Frequently, there will be situations where the user will want to modify the structure of the schema in the virtual directory. User input module 1400 in FIG. 11 indicates this option, which is further described in one exemplary implementation referenced in FIG. 14 b. In the example of FIG. 14 b, a user is permitted to select 1420 a schema file (i.e., the .orx file) which has been output from the schema extraction process. As will be illustrated subsequently in the context of a graphical user interface, the user can provide input information so that the first module 1058 modifies the definition of the schema, by having the fourth module 1062 create new schema mapping, that is, where the VDS 408 maps database objects, such as tables, columns, attributes, and other entities into LDAP object classes and attributes. As shown in FIG. 14 b, examples of such input information can comprise: (1) defining and redefining 1422 Object primary keys; (2) defining and redefining 1424 relationships between objects; (3) defining 1426 display attributes and titles for LDAP Distinguished Name (DN), and attributes mapped to LDAP; (4) removing 1428 useless objects; and (5) defining 1430 new Objects from existing, for example, as with the “derived views” option to be subsequently discussed in detail. Once these modifications have been accepted and processed by the VDS 408, 1054, the modified definition can be saved 1432 to overwrite the schema file.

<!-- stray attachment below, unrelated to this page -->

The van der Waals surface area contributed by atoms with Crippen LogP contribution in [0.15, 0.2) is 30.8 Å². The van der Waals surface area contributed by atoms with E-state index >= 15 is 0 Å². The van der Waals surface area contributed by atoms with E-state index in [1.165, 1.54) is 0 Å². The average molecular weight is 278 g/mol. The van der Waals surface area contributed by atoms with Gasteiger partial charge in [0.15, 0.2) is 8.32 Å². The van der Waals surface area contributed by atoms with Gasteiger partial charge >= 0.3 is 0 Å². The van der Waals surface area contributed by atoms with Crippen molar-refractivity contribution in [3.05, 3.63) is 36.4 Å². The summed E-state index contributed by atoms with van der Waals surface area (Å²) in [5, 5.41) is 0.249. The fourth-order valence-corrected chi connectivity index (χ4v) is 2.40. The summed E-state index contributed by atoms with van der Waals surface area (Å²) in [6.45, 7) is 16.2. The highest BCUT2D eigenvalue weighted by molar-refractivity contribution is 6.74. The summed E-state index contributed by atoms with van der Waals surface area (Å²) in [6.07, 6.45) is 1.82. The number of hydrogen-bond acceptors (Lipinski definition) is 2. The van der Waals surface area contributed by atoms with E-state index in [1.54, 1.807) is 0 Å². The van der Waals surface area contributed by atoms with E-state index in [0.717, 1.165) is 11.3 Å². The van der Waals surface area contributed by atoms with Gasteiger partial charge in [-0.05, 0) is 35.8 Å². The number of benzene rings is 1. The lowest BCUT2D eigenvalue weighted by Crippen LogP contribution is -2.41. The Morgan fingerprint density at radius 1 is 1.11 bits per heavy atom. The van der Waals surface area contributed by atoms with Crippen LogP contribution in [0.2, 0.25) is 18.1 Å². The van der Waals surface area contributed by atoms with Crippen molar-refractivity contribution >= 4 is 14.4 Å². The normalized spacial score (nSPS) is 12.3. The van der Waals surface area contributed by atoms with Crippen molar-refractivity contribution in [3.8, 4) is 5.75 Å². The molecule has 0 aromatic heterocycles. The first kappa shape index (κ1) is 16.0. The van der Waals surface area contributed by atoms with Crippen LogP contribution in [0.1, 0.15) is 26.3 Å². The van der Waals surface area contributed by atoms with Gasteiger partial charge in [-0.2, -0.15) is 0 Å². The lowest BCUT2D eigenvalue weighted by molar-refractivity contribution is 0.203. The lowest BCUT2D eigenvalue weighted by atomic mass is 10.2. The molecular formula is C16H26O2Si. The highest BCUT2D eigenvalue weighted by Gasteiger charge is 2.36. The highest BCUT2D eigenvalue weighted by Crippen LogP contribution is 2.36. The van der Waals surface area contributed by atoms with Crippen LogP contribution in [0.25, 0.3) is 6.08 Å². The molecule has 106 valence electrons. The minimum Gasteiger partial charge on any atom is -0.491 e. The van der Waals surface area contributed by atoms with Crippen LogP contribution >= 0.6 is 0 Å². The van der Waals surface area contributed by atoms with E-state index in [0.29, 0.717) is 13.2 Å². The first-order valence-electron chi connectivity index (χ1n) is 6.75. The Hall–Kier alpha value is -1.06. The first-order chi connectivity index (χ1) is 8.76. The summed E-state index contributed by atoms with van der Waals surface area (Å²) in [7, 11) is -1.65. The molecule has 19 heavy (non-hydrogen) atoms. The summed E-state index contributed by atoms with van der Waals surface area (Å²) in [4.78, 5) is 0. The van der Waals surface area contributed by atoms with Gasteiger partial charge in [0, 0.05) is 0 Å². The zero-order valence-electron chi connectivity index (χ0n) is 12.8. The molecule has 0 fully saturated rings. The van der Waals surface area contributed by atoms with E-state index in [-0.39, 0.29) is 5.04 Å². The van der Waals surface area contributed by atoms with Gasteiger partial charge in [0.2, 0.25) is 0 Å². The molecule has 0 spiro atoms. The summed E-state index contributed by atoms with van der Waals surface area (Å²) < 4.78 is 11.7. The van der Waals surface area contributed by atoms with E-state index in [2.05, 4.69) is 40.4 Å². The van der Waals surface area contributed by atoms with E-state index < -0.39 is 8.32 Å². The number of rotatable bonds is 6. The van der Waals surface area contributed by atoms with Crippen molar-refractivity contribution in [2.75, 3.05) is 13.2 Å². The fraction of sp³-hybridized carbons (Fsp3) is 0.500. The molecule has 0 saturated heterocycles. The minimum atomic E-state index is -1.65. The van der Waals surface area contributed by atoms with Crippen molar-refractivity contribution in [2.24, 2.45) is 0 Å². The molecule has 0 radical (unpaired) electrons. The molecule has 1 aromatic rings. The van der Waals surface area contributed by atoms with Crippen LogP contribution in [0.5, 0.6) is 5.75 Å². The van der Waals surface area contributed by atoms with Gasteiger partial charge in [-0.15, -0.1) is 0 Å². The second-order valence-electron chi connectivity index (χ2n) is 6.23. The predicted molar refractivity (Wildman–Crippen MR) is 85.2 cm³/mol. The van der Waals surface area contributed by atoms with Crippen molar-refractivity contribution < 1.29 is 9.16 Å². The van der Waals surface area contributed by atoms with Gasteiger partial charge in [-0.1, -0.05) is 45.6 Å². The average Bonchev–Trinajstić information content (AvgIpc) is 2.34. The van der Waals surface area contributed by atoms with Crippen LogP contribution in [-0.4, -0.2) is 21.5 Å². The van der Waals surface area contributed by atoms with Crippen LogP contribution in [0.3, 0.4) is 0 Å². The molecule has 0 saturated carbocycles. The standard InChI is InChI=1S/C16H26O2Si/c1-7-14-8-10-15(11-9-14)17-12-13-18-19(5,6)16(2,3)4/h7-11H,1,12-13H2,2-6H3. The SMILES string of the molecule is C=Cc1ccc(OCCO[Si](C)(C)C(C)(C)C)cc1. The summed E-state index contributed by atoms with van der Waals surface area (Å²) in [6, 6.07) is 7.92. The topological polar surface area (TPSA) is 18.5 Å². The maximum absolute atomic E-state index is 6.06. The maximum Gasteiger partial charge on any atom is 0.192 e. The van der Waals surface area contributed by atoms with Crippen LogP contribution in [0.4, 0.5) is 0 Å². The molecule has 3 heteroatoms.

Using the schema captured in the schema file, a second module 1060 is used to create 1104 a description 1812 of the directory views saved in another file, described herein as the directory view file having a .dvx file extension. For example, the creation 1104 of directory views from captured schemas indicated FIG. 11 is further described in one embodiment exemplified in the flowchart of FIG. 13. In the example of FIG. 13, a new directory view definition is created 1302 by specifying the schema to use. To do so, a default root label is provided 1304. A specific implementation will later be described in the context of a graphical user interface for clarity of the invention. Based on the relationships between objects as described in the schema specified, the user is allowed to build 1306 a hierarchy. The hierarchy should preferably be referenced, and the creation 1308 of a label is a mechanism that works well for this purpose. Input is then received 1310 from the user in order to provide the name of the label. Once the user input is received, the label is created 1312 based on the user input. In response thereto, a new node is added 1314 to the tree that represents the directory view. If there are further levels of the directory views to be built, then control is passed back to step 1306 as indicated by 1316. Otherwise, the directory view definition is saved 1318 in the directory view file (i.e., the .dvx file).